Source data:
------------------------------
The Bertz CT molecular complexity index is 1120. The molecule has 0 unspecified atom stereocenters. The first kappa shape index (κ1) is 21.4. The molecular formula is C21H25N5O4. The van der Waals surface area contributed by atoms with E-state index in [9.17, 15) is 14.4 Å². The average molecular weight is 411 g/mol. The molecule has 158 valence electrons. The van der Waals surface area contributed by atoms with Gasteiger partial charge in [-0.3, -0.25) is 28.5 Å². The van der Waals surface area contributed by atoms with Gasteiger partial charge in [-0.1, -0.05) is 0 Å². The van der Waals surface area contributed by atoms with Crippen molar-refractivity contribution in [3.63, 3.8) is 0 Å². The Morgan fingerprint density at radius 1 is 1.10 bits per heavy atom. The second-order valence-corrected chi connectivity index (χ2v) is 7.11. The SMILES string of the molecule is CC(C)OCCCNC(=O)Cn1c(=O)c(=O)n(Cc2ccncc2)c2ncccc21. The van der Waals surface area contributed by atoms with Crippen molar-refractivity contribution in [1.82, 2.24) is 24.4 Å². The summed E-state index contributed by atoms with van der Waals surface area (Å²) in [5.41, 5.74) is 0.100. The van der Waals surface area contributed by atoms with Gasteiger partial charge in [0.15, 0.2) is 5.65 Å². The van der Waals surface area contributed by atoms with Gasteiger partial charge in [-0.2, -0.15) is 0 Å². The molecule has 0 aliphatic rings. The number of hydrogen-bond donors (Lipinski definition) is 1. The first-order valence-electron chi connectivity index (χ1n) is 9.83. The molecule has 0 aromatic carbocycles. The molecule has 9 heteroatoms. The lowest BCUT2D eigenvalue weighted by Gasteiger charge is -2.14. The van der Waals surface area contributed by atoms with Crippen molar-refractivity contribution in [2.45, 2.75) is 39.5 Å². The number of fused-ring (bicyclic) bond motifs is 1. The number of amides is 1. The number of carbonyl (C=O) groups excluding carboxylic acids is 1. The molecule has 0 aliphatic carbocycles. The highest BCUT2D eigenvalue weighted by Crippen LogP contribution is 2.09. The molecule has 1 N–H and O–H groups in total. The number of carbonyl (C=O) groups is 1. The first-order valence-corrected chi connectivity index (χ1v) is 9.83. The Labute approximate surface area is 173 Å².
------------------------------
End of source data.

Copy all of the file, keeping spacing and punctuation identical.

The Bertz CT molecular complexity index is 1120. The molecule has 0 unspecified atom stereocenters. The first kappa shape index (κ1) is 21.4. The molecular formula is C21H25N5O4. The van der Waals surface area contributed by atoms with E-state index in [9.17, 15) is 14.4 Å². The average molecular weight is 411 g/mol. The molecule has 158 valence electrons. The van der Waals surface area contributed by atoms with Gasteiger partial charge in [-0.3, -0.25) is 28.5 Å². The van der Waals surface area contributed by atoms with Gasteiger partial charge in [-0.1, -0.05) is 0 Å². The van der Waals surface area contributed by atoms with Crippen molar-refractivity contribution in [3.63, 3.8) is 0 Å². The Morgan fingerprint density at radius 1 is 1.10 bits per heavy atom. The second-order valence-corrected chi connectivity index (χ2v) is 7.11. The SMILES string of the molecule is CC(C)OCCCNC(=O)Cn1c(=O)c(=O)n(Cc2ccncc2)c2ncccc21. The van der Waals surface area contributed by atoms with Crippen molar-refractivity contribution in [1.82, 2.24) is 24.4 Å². The summed E-state index contributed by atoms with van der Waals surface area (Å²) in [5.41, 5.74) is 0.100. The van der Waals surface area contributed by atoms with Gasteiger partial charge in [0.15, 0.2) is 5.65 Å². The van der Waals surface area contributed by atoms with Gasteiger partial charge in [-0.2, -0.15) is 0 Å². The molecule has 0 aliphatic rings. The number of hydrogen-bond donors (Lipinski definition) is 1. The first-order valence-electron chi connectivity index (χ1n) is 9.83. The molecule has 0 aromatic carbocycles. The molecule has 9 heteroatoms. The lowest BCUT2D eigenvalue weighted by Gasteiger charge is -2.14. The van der Waals surface area contributed by atoms with Crippen molar-refractivity contribution in [2.45, 2.75) is 39.5 Å². The number of fused-ring (bicyclic) bond motifs is 1. The number of amides is 1. The number of carbonyl (C=O) groups excluding carboxylic acids is 1. The molecule has 0 aliphatic carbocycles. The highest BCUT2D eigenvalue weighted by Crippen LogP contribution is 2.09. The molecule has 1 N–H and O–H groups in total. The number of carbonyl (C=O) groups is 1. The first-order valence-corrected chi connectivity index (χ1v) is 9.83. The Labute approximate surface area is 173 Å².